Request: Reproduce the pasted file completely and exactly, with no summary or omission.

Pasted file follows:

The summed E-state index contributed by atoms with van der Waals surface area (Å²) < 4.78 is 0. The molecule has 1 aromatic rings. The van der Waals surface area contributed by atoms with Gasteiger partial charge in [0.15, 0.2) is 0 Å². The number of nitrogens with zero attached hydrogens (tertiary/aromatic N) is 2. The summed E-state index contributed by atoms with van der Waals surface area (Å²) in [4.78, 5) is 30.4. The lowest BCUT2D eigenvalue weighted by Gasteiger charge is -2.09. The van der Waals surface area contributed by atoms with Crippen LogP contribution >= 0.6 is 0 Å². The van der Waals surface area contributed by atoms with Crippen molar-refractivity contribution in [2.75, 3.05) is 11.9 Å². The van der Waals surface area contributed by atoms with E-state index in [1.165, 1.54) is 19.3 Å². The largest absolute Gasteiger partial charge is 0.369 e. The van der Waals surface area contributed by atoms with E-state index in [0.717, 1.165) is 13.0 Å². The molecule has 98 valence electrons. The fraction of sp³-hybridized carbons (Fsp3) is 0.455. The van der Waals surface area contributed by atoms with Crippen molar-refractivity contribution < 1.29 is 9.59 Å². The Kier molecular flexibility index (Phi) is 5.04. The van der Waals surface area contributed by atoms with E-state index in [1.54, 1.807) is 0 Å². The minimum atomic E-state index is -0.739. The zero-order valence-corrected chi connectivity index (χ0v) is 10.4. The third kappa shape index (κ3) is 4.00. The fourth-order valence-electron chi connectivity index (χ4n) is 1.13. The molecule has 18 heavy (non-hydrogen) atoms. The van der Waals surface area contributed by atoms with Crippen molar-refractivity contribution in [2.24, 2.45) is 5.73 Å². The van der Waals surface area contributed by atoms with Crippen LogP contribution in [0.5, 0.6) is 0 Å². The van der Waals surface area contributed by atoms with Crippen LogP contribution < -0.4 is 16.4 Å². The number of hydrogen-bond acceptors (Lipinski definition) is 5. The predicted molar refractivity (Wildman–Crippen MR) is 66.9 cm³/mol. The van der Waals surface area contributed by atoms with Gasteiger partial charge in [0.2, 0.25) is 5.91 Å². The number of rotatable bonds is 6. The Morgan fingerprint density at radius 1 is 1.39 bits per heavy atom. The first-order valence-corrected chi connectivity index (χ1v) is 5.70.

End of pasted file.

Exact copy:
The summed E-state index contributed by atoms with van der Waals surface area (Å²) < 4.78 is 0. The molecule has 1 aromatic rings. The van der Waals surface area contributed by atoms with Gasteiger partial charge in [0.15, 0.2) is 0 Å². The number of nitrogens with zero attached hydrogens (tertiary/aromatic N) is 2. The summed E-state index contributed by atoms with van der Waals surface area (Å²) in [4.78, 5) is 30.4. The lowest BCUT2D eigenvalue weighted by Gasteiger charge is -2.09. The van der Waals surface area contributed by atoms with Crippen LogP contribution >= 0.6 is 0 Å². The van der Waals surface area contributed by atoms with Crippen molar-refractivity contribution in [2.75, 3.05) is 11.9 Å². The van der Waals surface area contributed by atoms with E-state index in [1.165, 1.54) is 19.3 Å². The largest absolute Gasteiger partial charge is 0.369 e. The van der Waals surface area contributed by atoms with E-state index in [0.717, 1.165) is 13.0 Å². The molecule has 98 valence electrons. The fraction of sp³-hybridized carbons (Fsp3) is 0.455. The van der Waals surface area contributed by atoms with Crippen molar-refractivity contribution < 1.29 is 9.59 Å². The Kier molecular flexibility index (Phi) is 5.04. The van der Waals surface area contributed by atoms with E-state index in [1.54, 1.807) is 0 Å². The minimum atomic E-state index is -0.739. The zero-order valence-corrected chi connectivity index (χ0v) is 10.4. The third kappa shape index (κ3) is 4.00. The fourth-order valence-electron chi connectivity index (χ4n) is 1.13. The molecule has 18 heavy (non-hydrogen) atoms. The van der Waals surface area contributed by atoms with Crippen molar-refractivity contribution in [2.24, 2.45) is 5.73 Å². The van der Waals surface area contributed by atoms with Crippen LogP contribution in [0.5, 0.6) is 0 Å². The van der Waals surface area contributed by atoms with Crippen LogP contribution < -0.4 is 16.4 Å². The number of hydrogen-bond acceptors (Lipinski definition) is 5. The predicted molar refractivity (Wildman–Crippen MR) is 66.9 cm³/mol. The van der Waals surface area contributed by atoms with Gasteiger partial charge in [0.2, 0.25) is 5.91 Å². The number of rotatable bonds is 6. The Morgan fingerprint density at radius 1 is 1.39 bits per heavy atom. The first-order valence-corrected chi connectivity index (χ1v) is 5.70.